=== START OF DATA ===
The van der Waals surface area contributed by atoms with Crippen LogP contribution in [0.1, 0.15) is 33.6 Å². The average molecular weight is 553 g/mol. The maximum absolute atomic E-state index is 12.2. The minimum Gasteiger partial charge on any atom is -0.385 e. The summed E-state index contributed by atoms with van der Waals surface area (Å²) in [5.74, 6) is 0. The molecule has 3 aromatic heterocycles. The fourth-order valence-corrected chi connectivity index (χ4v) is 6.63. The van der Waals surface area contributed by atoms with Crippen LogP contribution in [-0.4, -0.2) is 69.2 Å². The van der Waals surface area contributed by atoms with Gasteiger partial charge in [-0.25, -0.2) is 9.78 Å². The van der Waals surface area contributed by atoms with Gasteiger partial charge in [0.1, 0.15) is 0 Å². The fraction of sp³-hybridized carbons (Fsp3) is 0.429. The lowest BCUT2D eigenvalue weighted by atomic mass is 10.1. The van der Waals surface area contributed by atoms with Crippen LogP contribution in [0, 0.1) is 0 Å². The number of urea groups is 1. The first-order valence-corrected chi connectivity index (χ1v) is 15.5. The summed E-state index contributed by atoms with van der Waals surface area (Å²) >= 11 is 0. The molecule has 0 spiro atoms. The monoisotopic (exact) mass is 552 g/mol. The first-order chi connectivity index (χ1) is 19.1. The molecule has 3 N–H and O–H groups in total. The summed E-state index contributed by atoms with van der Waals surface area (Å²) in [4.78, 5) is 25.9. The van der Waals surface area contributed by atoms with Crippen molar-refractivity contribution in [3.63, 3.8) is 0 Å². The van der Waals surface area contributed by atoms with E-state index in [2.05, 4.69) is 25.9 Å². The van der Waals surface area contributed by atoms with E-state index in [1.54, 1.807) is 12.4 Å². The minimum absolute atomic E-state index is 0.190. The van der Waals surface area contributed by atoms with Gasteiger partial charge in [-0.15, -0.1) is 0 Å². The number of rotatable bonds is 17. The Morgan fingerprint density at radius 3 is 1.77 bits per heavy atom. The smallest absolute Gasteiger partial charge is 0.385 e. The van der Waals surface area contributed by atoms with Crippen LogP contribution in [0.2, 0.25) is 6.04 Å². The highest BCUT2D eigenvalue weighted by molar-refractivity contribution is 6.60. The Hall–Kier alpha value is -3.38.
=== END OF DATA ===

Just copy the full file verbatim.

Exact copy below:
The van der Waals surface area contributed by atoms with Crippen LogP contribution in [0.1, 0.15) is 33.6 Å². The average molecular weight is 553 g/mol. The maximum absolute atomic E-state index is 12.2. The minimum Gasteiger partial charge on any atom is -0.385 e. The summed E-state index contributed by atoms with van der Waals surface area (Å²) in [5.74, 6) is 0. The molecule has 3 aromatic heterocycles. The fourth-order valence-corrected chi connectivity index (χ4v) is 6.63. The van der Waals surface area contributed by atoms with Crippen LogP contribution in [-0.4, -0.2) is 69.2 Å². The van der Waals surface area contributed by atoms with Gasteiger partial charge in [-0.25, -0.2) is 9.78 Å². The van der Waals surface area contributed by atoms with Gasteiger partial charge in [0.1, 0.15) is 0 Å². The fraction of sp³-hybridized carbons (Fsp3) is 0.429. The lowest BCUT2D eigenvalue weighted by atomic mass is 10.1. The van der Waals surface area contributed by atoms with Crippen LogP contribution in [0, 0.1) is 0 Å². The number of urea groups is 1. The first-order valence-corrected chi connectivity index (χ1v) is 15.5. The summed E-state index contributed by atoms with van der Waals surface area (Å²) >= 11 is 0. The molecule has 0 spiro atoms. The monoisotopic (exact) mass is 552 g/mol. The first-order chi connectivity index (χ1) is 19.1. The molecule has 3 N–H and O–H groups in total. The summed E-state index contributed by atoms with van der Waals surface area (Å²) in [4.78, 5) is 25.9. The van der Waals surface area contributed by atoms with Crippen molar-refractivity contribution in [3.63, 3.8) is 0 Å². The van der Waals surface area contributed by atoms with E-state index in [2.05, 4.69) is 25.9 Å². The van der Waals surface area contributed by atoms with E-state index in [1.54, 1.807) is 12.4 Å². The minimum absolute atomic E-state index is 0.190. The van der Waals surface area contributed by atoms with Gasteiger partial charge in [-0.15, -0.1) is 0 Å². The number of rotatable bonds is 17. The Morgan fingerprint density at radius 3 is 1.77 bits per heavy atom. The smallest absolute Gasteiger partial charge is 0.385 e. The van der Waals surface area contributed by atoms with Crippen LogP contribution in [0.2, 0.25) is 6.04 Å². The highest BCUT2D eigenvalue weighted by molar-refractivity contribution is 6.60. The Hall–Kier alpha value is -3.38.